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||Cranes and Derricks in Construction; Extension of the Office of Management and Budget's (OMB) Approval of Information Collection (Paperwork) Requirements
[Federal Register: July 31, 2007 (Volume 72, Number 146)]
From the Federal Register Online via GPO Access [wais.access.gpo.gov]
DEPARTMENT OF LABOR
Occupational Safety and Health Administration
[Docket No. OSHA-2007-0060]
Cranes and Derricks in Construction; Extension of the Office of
Management and Budget's (OMB) Approval of Information Collection
AGENCY: Occupational Safety and Health Administration (OSHA), Labor.
ACTION: Request for public comment.
SUMMARY: OSHA solicits public comment concerning its proposal to extend
OMB approval of the information collection requirements specified in
the Construction Standard on Cranes and Derricks (29 CFR 1926.550).
The Standard is designed to protect employees who work with,
or in the vicinity of, cranes or derricks.
DATES: Comments must be submitted (postmarked, sent, or received) by
October 1, 2007.
Electronically: You may submit comments and attachments
electronically at http://www.regulations.gov, which is the Federal
eRulemaking Portal. Follow the instructions online for submitting
Facsimile: If your comments, including attachments, are not longer
than 10 pages, you may fax them to the OSHA Docket Office at (202) 693-
Mail, hand delivery, express mail, messenger, or courier service:
When using this method, you must submit three copies of your comments
and attachments to the OSHA Docket Office, Docket No. OSHA-2007-0060,
U.S. Department of Labor, Occupational Safety and Health
Administration, Room N-2625, 200 Constitution Avenue, NW., Washington,
DC 20210. Deliveries (hand, express mail, messenger, and courier
service) are accepted during the Department of Labor's and Docket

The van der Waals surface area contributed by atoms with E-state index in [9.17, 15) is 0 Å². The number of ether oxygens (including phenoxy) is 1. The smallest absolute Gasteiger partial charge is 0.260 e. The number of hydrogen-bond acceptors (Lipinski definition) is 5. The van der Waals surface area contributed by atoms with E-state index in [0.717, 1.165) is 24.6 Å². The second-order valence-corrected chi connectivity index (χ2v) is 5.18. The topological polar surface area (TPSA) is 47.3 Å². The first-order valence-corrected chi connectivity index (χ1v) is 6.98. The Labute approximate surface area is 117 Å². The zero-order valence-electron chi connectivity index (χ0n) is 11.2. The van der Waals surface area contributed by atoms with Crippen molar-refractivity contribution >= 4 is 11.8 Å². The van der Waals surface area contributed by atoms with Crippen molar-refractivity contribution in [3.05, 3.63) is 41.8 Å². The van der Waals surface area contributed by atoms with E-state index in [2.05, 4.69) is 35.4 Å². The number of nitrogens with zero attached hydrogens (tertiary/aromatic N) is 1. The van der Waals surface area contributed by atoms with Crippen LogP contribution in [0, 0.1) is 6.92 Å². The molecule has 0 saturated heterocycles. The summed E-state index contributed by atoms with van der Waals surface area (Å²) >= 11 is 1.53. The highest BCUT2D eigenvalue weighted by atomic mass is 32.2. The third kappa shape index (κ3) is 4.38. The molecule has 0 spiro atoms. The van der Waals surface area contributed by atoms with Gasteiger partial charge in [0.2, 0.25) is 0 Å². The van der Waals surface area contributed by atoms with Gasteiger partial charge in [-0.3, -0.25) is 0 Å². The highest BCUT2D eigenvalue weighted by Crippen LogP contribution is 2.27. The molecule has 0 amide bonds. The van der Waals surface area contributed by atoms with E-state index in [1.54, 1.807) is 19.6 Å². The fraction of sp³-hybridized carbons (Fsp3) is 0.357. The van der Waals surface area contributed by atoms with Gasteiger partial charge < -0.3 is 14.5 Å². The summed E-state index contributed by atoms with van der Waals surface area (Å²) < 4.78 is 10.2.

Office's normal business hours, 8:15 a.m. to 4:45 p.m., e.t.
Instructions: All submissions must include the Agency name and OSHA
docket number for the ICR (OSHA-2007-0060). All comments, including any
personal information you provide, are placed in the public docket
without change, and may be made available online at http://www.regulations.gov.
For further information on submitting comments see
the Public Participation heading in the section of this notice titled
Docket: To read or download comments or other material in the
docket, go to http://www.regulations.gov or the OSHA Docket Office at
the address above. All documents in the docket (including this Federal
Register notice) are listed in the http://www.regulations.gov index; however,
some information (e.g., copyrighted material) is not publicly available
to read or download through the Web site. All submissions, including
copyrighted material, are available for inspection and copying at the
OSHA Docket Office. You may also contact Stewart Burkhammer at the
address below to obtain a copy of the ICR.
FOR FURTHER INFORMATION CONTACT: Stewart Burkhammer, Directorate of
Construction, OSHA, U.S. Department of Labor, Room N-3468, 200
Constitution Avenue, NW., Washington, DC 20210; telephone (202) 693-
The Department of Labor, as part of its continuing effort to reduce
paperwork and respondent (i.e., employer) burden, conducts a
preclearance consultation program to provide the public with an
opportunity to comment on proposed and continuing information
collection requirements in accordance with the Paperwork Reduction Act
of 1995 (44 U.S.C. 3506(c)(2)(A)). This program ensures that
information is in the desired format, reporting burden (time and costs)
is minimal, collection instruments are clearly understood, and OSHA's